— The Voyage of the Beagle • Charles Darwin

... under a butchery, and leave nothing but dumb bones. This last was the chief consideration against a sudden closing of the bars; the bar-keepers stood in the immediate breach and dealt direct with madmen; too surly a refusal might at any moment precipitate a blow, and the blow might prove ...
— The Works of Robert Louis Stevenson - Swanston Edition Vol. 18 (of 25) • Robert Louis Stevenson

... to the other. "And we're off to Ab-yss-in-ia in the morn-ing," he sang. "There's plenty in my money belt," he cried, slapping his sides, "you can hear the ten-pound notes crackle whenever I breathe, and it's all yours, my dear boy, and welcome. And I'll prove to you that the Winchester is ...
— Cinderella - And Other Stories • Richard Harding Davis

... has arrived when it is possibly proper that I should make a note of the base ingratitude of Barkis, M.D. I have hesitated to do this hitherto for several reasons, any one of which would prove a valid excuse for my not doing so. To begin with, I have known Barkis ever since he was a baby. I have tossed him in the air, to his own delight and to the consternation of his mother, who feared lest I should fail to catch him on his way down, or that I should underestimate the distance ...
— The Booming of Acre Hill - And Other Reminiscences of Urban and Suburban Life • John Kendrick Bangs

... sufficient to show the immense size of ancient ships, and to prove that their system of naval architecture could not have been directed to contend against contrary winds, but was calculated ...
— Blackwood's Edinburgh Magazine — Vol. 56, No. 346, August, 1844 • Various

... that. When I say that I'm selfish I mean that the only thing I consider about women is whether they're likely to prove useful in building up real political power for women. And you? Shall I be frank? Remember when I say 'you' I don't mean you alone. I'm thinking of thousands of women who come to Washington and New York and Chicago every year, dissatisfied at home and seeking a sign in the heavens—women ...
— Main Street • Sinclair Lewis

... demoralized, and attempted little or no resistance. Chunti fled from Pekin to Mongolia, where he died in 1370, and Suta carried the capital by storm from the small Mongol garrison which remained to defend it. Choo hastened to Pekin to receive the congratulations of his army, and to prove to the whole Chinese nation that the Yuen dynasty had ceased to rule. The resistance offered by the Mongols proved surprisingly slight, and, considering the value of the prize for which they were fighting, quite unworthy of their ancient renown. The real ...
— China • Demetrius Charles Boulger

... died a beggar somewhere in Pennsylvania, little thinking that, by a singular coincidence, one of his productions (the "Manuscript found"), redeemed from oblivion by a few rogues, would prove in their hands a powerful weapon, and be the basis of one of the most anomalous, yet powerful secessions which has ever been ...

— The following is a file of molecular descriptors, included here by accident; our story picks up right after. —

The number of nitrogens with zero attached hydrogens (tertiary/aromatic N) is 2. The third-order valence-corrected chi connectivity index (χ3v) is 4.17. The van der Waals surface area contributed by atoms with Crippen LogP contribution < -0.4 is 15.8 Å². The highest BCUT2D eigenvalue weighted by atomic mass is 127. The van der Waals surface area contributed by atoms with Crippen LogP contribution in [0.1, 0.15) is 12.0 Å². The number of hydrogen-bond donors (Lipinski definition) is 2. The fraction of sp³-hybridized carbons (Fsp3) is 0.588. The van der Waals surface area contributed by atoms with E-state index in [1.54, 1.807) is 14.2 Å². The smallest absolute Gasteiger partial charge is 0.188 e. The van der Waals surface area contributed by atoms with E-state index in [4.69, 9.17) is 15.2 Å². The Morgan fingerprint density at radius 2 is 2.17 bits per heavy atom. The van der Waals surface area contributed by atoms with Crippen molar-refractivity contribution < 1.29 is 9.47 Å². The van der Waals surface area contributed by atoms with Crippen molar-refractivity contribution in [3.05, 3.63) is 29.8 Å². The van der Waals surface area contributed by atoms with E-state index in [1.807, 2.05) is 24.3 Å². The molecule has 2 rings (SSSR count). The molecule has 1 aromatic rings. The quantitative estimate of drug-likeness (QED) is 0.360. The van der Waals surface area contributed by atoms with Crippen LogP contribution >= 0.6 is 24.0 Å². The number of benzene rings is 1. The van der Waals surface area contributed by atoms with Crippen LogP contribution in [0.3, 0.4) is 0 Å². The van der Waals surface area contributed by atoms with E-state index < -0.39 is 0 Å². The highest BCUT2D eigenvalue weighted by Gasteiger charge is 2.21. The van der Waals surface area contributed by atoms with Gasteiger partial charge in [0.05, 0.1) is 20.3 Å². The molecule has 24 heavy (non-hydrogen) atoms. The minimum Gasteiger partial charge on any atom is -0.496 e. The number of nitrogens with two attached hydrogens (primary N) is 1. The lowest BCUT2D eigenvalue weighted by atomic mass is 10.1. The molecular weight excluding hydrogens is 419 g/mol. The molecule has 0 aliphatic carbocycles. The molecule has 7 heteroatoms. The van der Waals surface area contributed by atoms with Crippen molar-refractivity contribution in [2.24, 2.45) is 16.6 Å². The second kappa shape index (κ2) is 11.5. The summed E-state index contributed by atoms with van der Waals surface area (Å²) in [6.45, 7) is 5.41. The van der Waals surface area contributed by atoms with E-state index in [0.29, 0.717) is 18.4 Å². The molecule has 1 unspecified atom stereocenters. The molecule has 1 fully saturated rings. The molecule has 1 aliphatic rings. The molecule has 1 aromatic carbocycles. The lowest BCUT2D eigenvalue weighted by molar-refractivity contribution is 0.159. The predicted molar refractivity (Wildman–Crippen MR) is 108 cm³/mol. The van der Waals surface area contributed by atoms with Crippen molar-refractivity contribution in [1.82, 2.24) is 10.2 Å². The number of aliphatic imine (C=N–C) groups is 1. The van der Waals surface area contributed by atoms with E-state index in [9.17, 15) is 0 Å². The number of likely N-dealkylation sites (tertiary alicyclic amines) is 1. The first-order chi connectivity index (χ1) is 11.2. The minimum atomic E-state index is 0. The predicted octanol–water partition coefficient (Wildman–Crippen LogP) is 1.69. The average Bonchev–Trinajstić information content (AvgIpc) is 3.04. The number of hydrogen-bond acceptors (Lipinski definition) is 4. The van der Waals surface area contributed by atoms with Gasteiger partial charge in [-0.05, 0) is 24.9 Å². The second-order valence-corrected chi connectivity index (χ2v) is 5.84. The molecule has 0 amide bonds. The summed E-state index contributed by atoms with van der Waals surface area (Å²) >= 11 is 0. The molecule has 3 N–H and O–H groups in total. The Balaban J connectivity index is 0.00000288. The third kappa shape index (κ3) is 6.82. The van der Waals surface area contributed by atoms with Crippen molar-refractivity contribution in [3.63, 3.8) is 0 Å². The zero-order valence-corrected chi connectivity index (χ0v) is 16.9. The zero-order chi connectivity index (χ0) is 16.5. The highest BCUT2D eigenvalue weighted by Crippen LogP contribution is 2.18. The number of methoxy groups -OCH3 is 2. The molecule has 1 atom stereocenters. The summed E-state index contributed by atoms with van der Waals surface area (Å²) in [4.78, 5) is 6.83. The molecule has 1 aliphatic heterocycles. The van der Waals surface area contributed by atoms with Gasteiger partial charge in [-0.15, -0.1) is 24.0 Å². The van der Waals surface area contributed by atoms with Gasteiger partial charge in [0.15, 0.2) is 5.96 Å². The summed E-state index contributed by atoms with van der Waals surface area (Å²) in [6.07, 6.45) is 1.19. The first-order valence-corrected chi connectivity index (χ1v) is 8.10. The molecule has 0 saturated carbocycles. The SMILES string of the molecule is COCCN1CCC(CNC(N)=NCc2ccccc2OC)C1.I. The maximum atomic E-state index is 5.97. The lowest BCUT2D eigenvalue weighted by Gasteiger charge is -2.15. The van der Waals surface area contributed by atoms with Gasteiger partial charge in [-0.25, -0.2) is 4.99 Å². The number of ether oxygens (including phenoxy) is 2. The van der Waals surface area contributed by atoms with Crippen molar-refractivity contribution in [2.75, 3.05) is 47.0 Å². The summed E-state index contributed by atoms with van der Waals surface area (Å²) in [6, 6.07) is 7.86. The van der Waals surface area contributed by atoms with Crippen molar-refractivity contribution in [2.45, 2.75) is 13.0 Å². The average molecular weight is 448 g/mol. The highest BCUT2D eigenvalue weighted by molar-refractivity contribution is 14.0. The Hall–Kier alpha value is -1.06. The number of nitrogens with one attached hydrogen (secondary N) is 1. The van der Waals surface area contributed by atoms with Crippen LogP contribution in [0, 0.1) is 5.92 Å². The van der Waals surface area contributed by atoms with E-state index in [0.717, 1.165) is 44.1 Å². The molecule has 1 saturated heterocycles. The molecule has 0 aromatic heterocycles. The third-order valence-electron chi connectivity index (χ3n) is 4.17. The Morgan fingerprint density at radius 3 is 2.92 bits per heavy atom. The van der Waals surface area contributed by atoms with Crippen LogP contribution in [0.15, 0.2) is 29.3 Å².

— Travels and Adventures of Monsieur Violet • Captain Marryat

... to prove that Mitya's mad and committed the murder when he didn't know what he was doing"; Alyosha smiled gently; "but Mitya won't agree ...
— The Brothers Karamazov • Fyodor Dostoyevsky

... lapse of time could by any possibility develop this impish being into any sort of a presentable woman. From the moment that he saw her he felt that the question of beauty must be abandoned forever; it would be enough if she could prove to be one with whom a man might live with any degree of domestic comfort. But the prospect of taking her at some period in the future to preside over Chetwynde Castle filled him with complete dismay. He now began to realize what his father had faintly suggested—namely, that ...
— The Cryptogram - A Novel • James De Mille

... did not move. For a moment she thought she was dreaming, and that the voice had spoken in her dream. Then as she looked up with a wild hope that it was so—that all the past hour would prove to be nothing but a terrible nightmare—her dazed, piteous eyes met those of the ...
— The Beggar Man • Ruby Mildred Ayres

... cut. He wanted to call the man back and demand that he listen to the truth. He wanted to explain, to set himself right. He wanted that man and all men to know he was not the Bonbright Foote who had brought on the strike and fought it with such vindictive ruthlessness. He wanted to prove that he was innocent, and to wring from them the right to meet and to be received by his fellow laborers as one ...
— Youth Challenges • Clarence B Kelland

... this long work I have tried to popularize the amazing facts, I may say the marvels, of electricity, which in man is metamorphosed into an incalculable force; but in what way do the phenomena of brain and nerves, which prove the existence of an undiscovered world of psychology, modify the necessary and undoubted relations of the worlds to God? In what way can they shake the Catholic dogma? Though irrefutable facts should some day place thought in the class of fluids which are discerned only by their ...
— The Human Comedy - Introductions and Appendix • Honore de Balzac